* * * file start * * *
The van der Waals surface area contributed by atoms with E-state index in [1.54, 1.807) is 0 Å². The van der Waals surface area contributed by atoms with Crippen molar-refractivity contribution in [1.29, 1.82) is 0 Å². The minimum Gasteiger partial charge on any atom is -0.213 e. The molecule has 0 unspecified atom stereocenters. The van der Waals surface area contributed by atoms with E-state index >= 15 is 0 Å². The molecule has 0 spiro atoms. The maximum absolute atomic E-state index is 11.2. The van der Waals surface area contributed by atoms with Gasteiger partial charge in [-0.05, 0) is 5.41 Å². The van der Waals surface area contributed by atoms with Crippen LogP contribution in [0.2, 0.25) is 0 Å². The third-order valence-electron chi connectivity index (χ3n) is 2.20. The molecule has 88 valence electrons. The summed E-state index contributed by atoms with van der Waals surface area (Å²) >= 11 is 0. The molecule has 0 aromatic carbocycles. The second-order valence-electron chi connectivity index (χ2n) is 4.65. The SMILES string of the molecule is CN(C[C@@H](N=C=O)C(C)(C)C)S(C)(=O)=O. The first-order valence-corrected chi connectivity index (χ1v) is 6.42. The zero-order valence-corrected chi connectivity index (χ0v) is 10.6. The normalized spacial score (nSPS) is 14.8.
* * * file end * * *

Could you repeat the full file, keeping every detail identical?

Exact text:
The van der Waals surface area contributed by atoms with E-state index in [1.54, 1.807) is 0 Å². The van der Waals surface area contributed by atoms with Crippen molar-refractivity contribution in [1.29, 1.82) is 0 Å². The minimum Gasteiger partial charge on any atom is -0.213 e. The molecule has 0 unspecified atom stereocenters. The van der Waals surface area contributed by atoms with E-state index >= 15 is 0 Å². The molecule has 0 spiro atoms. The maximum absolute atomic E-state index is 11.2. The van der Waals surface area contributed by atoms with Gasteiger partial charge in [-0.05, 0) is 5.41 Å². The van der Waals surface area contributed by atoms with Crippen LogP contribution in [0.2, 0.25) is 0 Å². The third-order valence-electron chi connectivity index (χ3n) is 2.20. The molecule has 88 valence electrons. The summed E-state index contributed by atoms with van der Waals surface area (Å²) >= 11 is 0. The molecule has 0 aromatic carbocycles. The second-order valence-electron chi connectivity index (χ2n) is 4.65. The SMILES string of the molecule is CN(C[C@@H](N=C=O)C(C)(C)C)S(C)(=O)=O. The first-order valence-corrected chi connectivity index (χ1v) is 6.42. The zero-order valence-corrected chi connectivity index (χ0v) is 10.6. The normalized spacial score (nSPS) is 14.8.